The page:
MATT. Yes - but when you say present day usage you are including the whole of the 19th century! To me, this tune is IT. Certainly I could have just called it DORRINGTON but there’s such a lot of lore attached to it as DORRINGTON LADS that I couldn’t resist the temptation - and I have owned up!  

JOCK. Now BOWDEN. Does “Bowden” (NEW WAY TO BOWDEN 37) have to be a

place? In my old Scots Dictionary BOUDEN is given as a verb to “swell from overeating; swell from wrath or courage”. And in any event, why change the spelling to BOWDEN?

MATT. Well, because there are a couple of places called that - yes, is it a verb? The NEW

WAY TO MORPETH!? Show me how to Morpeth and I’ll show you how to Rock and Roll!

JOCK. Yes, I suppose I asked for that! But the spelling of Sowter - why change it to Souter (SOUTERS OF SELKIRK 27); Sowter was, I think, a valid spelling of the word at that time.

MATT. Fair point.

JOCK. And WATTY'S AWAY (1). What is Watty - a person?

MATT. Watty is Walter.

JOCK. HAY FOR NEWBIGGIN (17)? Could it not have been Hay as in Straw?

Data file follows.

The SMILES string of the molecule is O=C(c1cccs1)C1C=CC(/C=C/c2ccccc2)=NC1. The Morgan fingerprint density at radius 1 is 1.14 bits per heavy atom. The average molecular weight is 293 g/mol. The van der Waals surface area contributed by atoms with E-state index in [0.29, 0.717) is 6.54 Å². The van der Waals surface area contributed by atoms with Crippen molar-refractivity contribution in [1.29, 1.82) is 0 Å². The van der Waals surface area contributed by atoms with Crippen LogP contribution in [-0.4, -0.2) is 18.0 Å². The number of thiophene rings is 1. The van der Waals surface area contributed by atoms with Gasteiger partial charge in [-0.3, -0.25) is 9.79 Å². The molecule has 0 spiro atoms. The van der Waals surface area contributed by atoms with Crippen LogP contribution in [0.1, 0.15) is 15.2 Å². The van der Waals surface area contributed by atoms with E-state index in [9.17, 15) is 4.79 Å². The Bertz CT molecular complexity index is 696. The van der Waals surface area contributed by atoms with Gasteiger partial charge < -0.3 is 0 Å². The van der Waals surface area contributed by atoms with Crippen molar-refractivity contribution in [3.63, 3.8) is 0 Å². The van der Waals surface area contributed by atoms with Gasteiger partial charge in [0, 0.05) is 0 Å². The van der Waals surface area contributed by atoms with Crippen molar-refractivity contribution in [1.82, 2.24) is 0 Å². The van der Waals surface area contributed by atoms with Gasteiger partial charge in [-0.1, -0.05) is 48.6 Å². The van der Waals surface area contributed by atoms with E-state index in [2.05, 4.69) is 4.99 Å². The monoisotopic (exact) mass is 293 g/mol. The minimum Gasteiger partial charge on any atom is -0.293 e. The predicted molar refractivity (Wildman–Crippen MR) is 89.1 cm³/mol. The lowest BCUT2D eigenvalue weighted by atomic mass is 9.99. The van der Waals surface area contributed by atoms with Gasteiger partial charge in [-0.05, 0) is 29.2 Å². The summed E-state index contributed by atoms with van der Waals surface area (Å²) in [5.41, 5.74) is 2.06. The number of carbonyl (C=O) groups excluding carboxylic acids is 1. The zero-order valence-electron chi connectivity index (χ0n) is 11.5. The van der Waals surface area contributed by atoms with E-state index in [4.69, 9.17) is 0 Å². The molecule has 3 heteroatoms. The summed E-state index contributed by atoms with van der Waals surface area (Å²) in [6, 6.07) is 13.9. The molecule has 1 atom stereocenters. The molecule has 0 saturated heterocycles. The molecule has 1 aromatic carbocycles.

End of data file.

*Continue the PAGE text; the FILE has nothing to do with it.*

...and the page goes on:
MATT. When I moved to Newbiggin the Vicar was the Reverend Hay - maybe it was him!

JOCK. Now on a more sober note - and hardly a question: Hacky, you have previously told me, is a Northumbrian term for ‘Dirty’, My trusty Scots dictionary says Hawky could mean Whore. Either way I’m sorry to learn that the title of one of my favourite tunes (HACKY HONEY 4) could have such connotations!

You say in the notes that one tune title has defeated your attempts to make any sense of it; which one was that?


JOCK. Again turning to my trusty ancient Scots Dictionary, ‘Wally’ could mean beautiful, thriving. ‘Ran’ might mean hem, heel?! So perhaps WALLY AS THE MARQUES RAN (22) may have meant “Beautiful as the Marques’ hem”? There's a thought for you!

MATT. It’s a thought.

JOCK. Many thanks for your time and (most of) your answers and comments! I’m sure others will wish to have their views known on some of the points raised, so I'll reserve plenty of space in the forthcoming “Letters” columns!

FOOTNOTE. Matt has since phoned me to say that although he may or may not have changed his mind on some of the aspects of this interview since the Peebles Collogue, his heart has certainly changed!